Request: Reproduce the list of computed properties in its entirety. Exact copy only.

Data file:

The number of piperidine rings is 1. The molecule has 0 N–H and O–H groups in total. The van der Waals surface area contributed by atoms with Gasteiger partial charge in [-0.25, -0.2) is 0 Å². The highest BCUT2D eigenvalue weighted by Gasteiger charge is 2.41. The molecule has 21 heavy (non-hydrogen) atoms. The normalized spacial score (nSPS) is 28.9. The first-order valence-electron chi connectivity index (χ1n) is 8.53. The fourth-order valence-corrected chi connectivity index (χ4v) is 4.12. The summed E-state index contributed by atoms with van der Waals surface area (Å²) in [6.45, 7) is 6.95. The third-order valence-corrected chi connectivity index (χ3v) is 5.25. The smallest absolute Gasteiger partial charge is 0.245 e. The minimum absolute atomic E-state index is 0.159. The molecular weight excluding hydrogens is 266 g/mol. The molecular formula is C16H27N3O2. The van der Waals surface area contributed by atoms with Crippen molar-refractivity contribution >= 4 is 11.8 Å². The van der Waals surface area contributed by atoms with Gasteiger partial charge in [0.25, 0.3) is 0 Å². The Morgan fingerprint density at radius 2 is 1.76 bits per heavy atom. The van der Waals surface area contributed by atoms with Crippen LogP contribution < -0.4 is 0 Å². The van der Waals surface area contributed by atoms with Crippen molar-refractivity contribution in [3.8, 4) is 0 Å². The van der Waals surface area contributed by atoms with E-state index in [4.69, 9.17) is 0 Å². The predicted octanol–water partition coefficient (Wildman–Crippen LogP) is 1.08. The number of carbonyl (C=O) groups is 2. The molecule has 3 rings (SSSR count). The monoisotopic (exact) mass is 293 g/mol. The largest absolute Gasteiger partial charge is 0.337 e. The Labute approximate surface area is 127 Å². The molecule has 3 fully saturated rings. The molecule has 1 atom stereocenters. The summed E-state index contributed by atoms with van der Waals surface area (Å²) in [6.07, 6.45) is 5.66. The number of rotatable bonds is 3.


The number of piperidine rings is 1. The molecule has 0 N–H and O–H groups in total. The van der Waals surface area contributed by atoms with Gasteiger partial charge in [-0.25, -0.2) is 0 Å². The highest BCUT2D eigenvalue weighted by Gasteiger charge is 2.41. The molecule has 21 heavy (non-hydrogen) atoms. The normalized spacial score (nSPS) is 28.9. The first-order valence-electron chi connectivity index (χ1n) is 8.53. The fourth-order valence-corrected chi connectivity index (χ4v) is 4.12. The summed E-state index contributed by atoms with van der Waals surface area (Å²) in [6.45, 7) is 6.95. The third-order valence-corrected chi connectivity index (χ3v) is 5.25. The smallest absolute Gasteiger partial charge is 0.245 e. The minimum absolute atomic E-state index is 0.159. The molecular weight excluding hydrogens is 266 g/mol. The molecular formula is C16H27N3O2. The van der Waals surface area contributed by atoms with Crippen molar-refractivity contribution >= 4 is 11.8 Å². The van der Waals surface area contributed by atoms with Gasteiger partial charge in [0.25, 0.3) is 0 Å². The Morgan fingerprint density at radius 2 is 1.76 bits per heavy atom. The van der Waals surface area contributed by atoms with Crippen LogP contribution < -0.4 is 0 Å². The van der Waals surface area contributed by atoms with Crippen molar-refractivity contribution in [3.8, 4) is 0 Å². The van der Waals surface area contributed by atoms with E-state index in [4.69, 9.17) is 0 Å². The predicted octanol–water partition coefficient (Wildman–Crippen LogP) is 1.08. The number of carbonyl (C=O) groups is 2. The molecule has 3 rings (SSSR count). The monoisotopic (exact) mass is 293 g/mol. The largest absolute Gasteiger partial charge is 0.337 e. The Labute approximate surface area is 127 Å². The molecule has 3 fully saturated rings. The molecule has 1 atom stereocenters. The summed E-state index contributed by atoms with van der Waals surface area (Å²) in [6.07, 6.45) is 5.66. The number of rotatable bonds is 3.